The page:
There is a certain genre of American science writing that prides itself in checking facts. So much so, indeed, that professional fact-checking is part and parcel of the editing process. Robert Preston, who uses facts like a builder uses bricks, is gracious enough to acknowledge his own fact-checker, who no doubt had his work cut out with The Demon in the Freezer.
The most astounding fact in Preston's book is that the former Soviet Union, in the late 1980s and the early 1990s, had produced some 20 tons of smallpox virus at its Zagorsk Virological Centre, about 30 miles north-east of Moscow. Such a production facility would have broken just about every rule in the biological weapons book.
After smallpox was eradicated in the wild in the 1970s following a worldwide vaccination campaign, the World Health Organisation co-ordinated the collection or destruction of laboratory stocks. Only two places were officially allowed to retain live smallpox. As Cold War politics dictated, one was in the US and the other in the USSR. The rules stipulated that the virus was only to be used for medical research.
Combining both stocks would have probably filled a container no bigger than a small jam jar, so there is only one possible purpose for producing 20 tons of the stuff. Preston believes the plan was to put it into specially adapted ballistic missiles with refrigerated warheads, in a flagrant breach of the Biological Weapons and Toxins Convention.
Preston's principal sources for these astounding facts were the Soviet bio-weapons defectors, Kanatjan Alibekov (now Ken Alibek) and Vladimir Pasechnik. As the USSR's Ministry of Health was donating smallpox vaccine to the WHO to help in the eradication campaign, its Ministry of Defence was apparently making and stockpiling vast stocks that could be loaded into missiles aimed at Washington or London.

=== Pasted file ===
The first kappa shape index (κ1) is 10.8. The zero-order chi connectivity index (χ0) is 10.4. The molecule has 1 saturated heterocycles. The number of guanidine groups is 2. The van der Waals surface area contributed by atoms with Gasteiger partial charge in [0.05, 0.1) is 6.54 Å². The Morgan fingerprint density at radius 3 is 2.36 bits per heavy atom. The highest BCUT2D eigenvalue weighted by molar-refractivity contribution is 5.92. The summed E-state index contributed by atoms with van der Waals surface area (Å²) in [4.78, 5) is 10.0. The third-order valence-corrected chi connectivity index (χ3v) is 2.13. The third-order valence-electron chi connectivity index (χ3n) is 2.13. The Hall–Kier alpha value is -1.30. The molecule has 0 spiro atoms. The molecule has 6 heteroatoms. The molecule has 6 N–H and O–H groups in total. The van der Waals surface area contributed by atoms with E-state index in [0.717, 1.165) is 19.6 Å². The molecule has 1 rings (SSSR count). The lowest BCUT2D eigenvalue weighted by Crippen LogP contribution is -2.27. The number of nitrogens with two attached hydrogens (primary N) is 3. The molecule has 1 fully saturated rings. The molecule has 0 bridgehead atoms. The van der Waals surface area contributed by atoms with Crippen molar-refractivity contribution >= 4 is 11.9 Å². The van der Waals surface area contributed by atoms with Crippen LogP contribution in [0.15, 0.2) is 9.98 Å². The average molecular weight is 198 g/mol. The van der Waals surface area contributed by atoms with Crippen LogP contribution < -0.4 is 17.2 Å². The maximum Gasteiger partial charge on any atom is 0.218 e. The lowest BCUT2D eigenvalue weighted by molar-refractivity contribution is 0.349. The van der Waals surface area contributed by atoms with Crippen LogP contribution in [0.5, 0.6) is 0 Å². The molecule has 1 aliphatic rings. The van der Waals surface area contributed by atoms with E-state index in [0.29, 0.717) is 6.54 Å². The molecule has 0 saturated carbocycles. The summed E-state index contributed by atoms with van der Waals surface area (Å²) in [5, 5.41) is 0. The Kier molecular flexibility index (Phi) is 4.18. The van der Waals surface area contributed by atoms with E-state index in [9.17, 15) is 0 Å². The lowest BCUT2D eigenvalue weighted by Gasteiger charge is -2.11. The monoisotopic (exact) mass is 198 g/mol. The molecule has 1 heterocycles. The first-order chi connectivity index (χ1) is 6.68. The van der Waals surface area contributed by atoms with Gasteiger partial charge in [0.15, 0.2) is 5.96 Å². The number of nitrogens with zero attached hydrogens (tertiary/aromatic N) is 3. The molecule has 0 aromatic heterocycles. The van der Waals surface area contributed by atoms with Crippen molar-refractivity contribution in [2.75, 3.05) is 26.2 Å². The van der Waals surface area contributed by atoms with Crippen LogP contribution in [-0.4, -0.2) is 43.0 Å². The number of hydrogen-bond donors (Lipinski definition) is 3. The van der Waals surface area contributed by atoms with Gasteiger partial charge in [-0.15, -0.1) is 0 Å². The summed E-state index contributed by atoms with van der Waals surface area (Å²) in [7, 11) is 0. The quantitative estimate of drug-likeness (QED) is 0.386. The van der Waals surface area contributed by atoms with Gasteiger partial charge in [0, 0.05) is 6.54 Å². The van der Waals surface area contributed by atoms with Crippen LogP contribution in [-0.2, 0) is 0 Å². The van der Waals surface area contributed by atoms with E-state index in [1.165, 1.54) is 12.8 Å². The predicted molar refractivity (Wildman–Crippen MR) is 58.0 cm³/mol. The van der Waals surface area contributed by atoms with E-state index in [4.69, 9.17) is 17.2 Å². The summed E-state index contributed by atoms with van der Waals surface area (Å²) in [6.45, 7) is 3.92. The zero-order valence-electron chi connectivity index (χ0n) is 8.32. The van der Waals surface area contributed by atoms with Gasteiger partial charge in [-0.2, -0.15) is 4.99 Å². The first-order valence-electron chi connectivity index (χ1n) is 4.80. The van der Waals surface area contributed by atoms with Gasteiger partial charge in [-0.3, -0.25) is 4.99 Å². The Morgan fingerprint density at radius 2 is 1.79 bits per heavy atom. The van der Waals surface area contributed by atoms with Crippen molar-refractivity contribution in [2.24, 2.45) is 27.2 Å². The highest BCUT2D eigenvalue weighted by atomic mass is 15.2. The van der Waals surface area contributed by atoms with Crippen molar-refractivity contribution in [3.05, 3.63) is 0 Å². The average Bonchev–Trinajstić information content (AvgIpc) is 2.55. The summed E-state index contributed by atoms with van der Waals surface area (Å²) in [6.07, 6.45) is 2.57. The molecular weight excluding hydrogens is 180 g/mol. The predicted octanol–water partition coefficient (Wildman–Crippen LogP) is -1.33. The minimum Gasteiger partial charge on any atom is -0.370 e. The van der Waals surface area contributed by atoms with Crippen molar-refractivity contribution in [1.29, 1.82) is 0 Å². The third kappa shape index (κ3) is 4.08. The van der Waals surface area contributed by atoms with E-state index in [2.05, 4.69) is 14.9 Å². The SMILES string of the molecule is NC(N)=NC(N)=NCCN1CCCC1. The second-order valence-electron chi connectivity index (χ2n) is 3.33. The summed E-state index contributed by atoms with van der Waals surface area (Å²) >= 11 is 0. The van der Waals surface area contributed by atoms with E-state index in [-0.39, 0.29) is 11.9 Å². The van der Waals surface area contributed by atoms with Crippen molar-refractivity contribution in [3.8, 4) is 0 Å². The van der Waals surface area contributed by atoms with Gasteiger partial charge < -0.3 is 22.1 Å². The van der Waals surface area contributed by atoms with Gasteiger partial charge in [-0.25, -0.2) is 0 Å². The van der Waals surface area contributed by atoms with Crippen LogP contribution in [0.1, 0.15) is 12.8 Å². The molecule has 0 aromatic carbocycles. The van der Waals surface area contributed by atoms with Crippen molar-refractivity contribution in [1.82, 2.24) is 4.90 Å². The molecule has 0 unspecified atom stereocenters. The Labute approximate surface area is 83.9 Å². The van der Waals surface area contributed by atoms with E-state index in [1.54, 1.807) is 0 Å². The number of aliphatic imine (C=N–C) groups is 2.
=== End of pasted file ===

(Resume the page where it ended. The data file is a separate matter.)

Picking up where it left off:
Pasechnik even told his MI6 debriefers that the old Soviet regime had ordered its scientists to genetically engineer the smallpox virus to make it even more deadly than nature intended. This was the last straw for such a principled man. "I couldn't sleep at night, thinking about what we were doing in our laboratories and the implications for the world," Pasechnik told MI6. According, that is, to the facts unearthed by Preston.
Why the Soviet Union would want to unleash smallpox on the world remains something of a puzzle, given that it had enough nuclear weapons to destroy everything and everyone hundreds of times over. It is just possible that Pasechnik and Alibek were elaborating on what they knew to be true in order to gain favour with their new masters. Richard Preston – and presumably his professional fact-checker – obviously doesn't think so.
It is slightly irritating that Preston has fallen into the simplistic Cold War notion of good and evil. He paints a picture of the Russians as persistent and unscrupulous liars who cannot be trusted. Even when they offer their American guests vodka, there is an ulterior motive. American scientists, meanwhile, are the sort of upstanding comic-strip heroes you come across in Hollywood movies. No doubt Preston is already working on the film script.
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